10192017 Kronberger

Lakewood junior running back Sebastian Kronberger rushed for 294 yards and four touchdowns against Millikan.

There is nothing typical about Sebastian Kronberger’s football life. The Lakewood junior leads the Moore League in rushing because of his old-school running style, but he’s not that hard-nosed player off of the field.

“I’m childish,” Kronberger said. “My favorite TV show is ‘SpongeBob SquarePants.' My favorite movie is ‘Toy Story 3.' But when I’m on the field, it’s all business.”

Kronberger has only played five games this season, but he already has 864 rushing yards and 12 touchdowns. The 5’11” 193-pound junior is averaging eight yards per carry, and Lakewood coach Mike Christensen said Kronberger’s style of play has changed the attitude of his football team.

“He brings an intensity and a toughness,” Christensen said. “I admire and respect the way he plays the game. He plays it like we’re trying to get everybody to play it. He runs hard.”

Off of the field, Kronberger is a history buff who likes to draw and listen to country music. He had no interest in sports at a young age, and struggled with his weight.

“When I was 5, I was kind of fat,” Kronberger said. “I never did anything. Kids used to bully me. One day it was really bad and I came home and was like, ‘I’m done.’ I started running every day and getting into sports. I didn’t even notice how skinny I started to get. I just worked.”

Kronberger didn’t really like football, but he got a taste for contact the first time he played with his cousin.

“On the first day we were going head-up hitting each other,” Kronberger said. “He smacked me, hard. And I remember I got mad, but I knew I had to learn how to get him back. I mean, I get to hit people and not get in trouble? This is better than any other sport.”

Kronberger played fullback and offensive line while playing Pop Warner football, but he knew one day he would be a running back. He took the lessons learned in the trenches, and runs like his favorite football player, Marshawn Lynch.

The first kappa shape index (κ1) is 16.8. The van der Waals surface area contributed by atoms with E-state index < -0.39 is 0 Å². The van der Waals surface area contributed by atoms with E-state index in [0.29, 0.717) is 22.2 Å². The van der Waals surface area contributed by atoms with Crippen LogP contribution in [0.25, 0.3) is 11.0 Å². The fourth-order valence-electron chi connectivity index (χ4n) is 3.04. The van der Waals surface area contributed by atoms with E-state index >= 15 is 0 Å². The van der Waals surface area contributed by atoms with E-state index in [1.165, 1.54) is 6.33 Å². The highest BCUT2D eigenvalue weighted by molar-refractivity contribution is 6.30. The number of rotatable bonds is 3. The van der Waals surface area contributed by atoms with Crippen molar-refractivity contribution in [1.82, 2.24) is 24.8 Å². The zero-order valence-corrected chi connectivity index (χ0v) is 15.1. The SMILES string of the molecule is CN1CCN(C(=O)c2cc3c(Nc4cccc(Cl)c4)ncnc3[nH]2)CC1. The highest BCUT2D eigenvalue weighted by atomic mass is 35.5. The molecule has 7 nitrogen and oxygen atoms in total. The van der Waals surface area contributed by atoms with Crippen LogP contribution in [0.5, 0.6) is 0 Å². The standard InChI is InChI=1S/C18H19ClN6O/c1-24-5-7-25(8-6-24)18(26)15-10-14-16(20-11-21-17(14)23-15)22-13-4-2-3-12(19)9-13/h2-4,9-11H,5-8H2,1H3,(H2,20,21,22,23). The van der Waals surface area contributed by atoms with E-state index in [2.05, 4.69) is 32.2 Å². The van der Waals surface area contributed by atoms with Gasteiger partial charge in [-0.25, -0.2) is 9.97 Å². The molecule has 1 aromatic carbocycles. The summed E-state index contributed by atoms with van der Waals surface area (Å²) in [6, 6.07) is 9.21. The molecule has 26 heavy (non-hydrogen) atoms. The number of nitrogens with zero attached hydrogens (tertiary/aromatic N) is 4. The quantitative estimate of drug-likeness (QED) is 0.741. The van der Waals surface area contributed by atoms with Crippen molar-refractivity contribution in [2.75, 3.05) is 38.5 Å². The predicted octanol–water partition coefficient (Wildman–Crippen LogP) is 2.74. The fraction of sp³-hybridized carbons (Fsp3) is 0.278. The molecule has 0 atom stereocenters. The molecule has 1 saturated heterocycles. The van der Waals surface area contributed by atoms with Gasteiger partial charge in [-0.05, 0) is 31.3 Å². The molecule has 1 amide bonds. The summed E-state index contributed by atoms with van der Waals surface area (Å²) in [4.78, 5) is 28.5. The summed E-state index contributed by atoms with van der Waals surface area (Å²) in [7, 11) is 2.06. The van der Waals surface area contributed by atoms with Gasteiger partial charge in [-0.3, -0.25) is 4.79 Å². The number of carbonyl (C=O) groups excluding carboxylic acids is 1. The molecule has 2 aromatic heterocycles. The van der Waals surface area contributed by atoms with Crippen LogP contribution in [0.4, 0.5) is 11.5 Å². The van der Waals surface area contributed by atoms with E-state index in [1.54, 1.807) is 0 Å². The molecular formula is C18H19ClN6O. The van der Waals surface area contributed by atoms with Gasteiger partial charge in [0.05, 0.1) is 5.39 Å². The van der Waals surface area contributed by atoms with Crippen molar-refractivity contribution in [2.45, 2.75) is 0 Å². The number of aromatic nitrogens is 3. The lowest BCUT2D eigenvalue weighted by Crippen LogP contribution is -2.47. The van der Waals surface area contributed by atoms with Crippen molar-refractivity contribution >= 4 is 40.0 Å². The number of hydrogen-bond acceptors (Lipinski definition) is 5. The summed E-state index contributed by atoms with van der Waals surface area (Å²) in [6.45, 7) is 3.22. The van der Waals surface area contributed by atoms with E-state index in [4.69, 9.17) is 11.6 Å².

“I don’t like any soft stuff on the field because it’s all business, and I developed that by watching Lynch,” Kronberger said. “That playoff game against the Saints when he was just throwing dudes off of him. After I saw that I was like, ‘that’s what I want to be like.’ I want to be like Marshawn Lynch.”

Kronberger rarely goes down on the first contact, and has a knack for falling forward at the end of runs for extra yards. Christensen said he hasn’t seen a lot of hard-nosed running backs like Kronberger, who has averaged better than 130 yards in 13 games at Lakewood.

“That’s not really the norm anymore,” Christensen said. “He’s a little bit of a throwback.”

“I don’t like to be the person sitting still,” Kronberger said. “I just want to get up and do something. Cook, clean or anything to keep me moving. When I get my homework done, I just look around like ‘what can I do now?’.”

This season, Lakewood (1-6, 1-2) was unable to extend historic winning steaks over rivals Mayfair and Millikan, and it’s the first time in nine years the Lancers are without the Milk Bucket and Hamilton Trophy. The Lancers are also in danger of snapping their 15-year playoff streak, but Kronberger said it’s been hard trying to turn the season around.

“We really do feel bad about losing those trophies,” he said. “It’s kind of hard walking around school hearing everybody talk mess about the team. We all go to the same school, I would think that somebody would be trying to support us a little bit, but no they don’t.

“I tell my teammates to keep their heads up and don’t listen to what others say. At the end of the day they’re not out on the field. They don’t feel the pain, or see the progress we’re making.”

Lakewood hosts Compton on Friday in a must-win game for both teams in terms of the playoff race. Before the game, Kronberger will do what he does before every game.

“In the locker room I’ll go to the corner by myself and pray to my Godmother, Sandra,” Kronberger said. “She passed away a few years ago and she didn’t get a chance to see me doing this. She was the first one to say I’d be out here doing this. She had shirts made for me and everything, but she died before she got to see me play a game in high school. I thank God I’m out here and sill living. But she’s watching. She sees what’s going on.”

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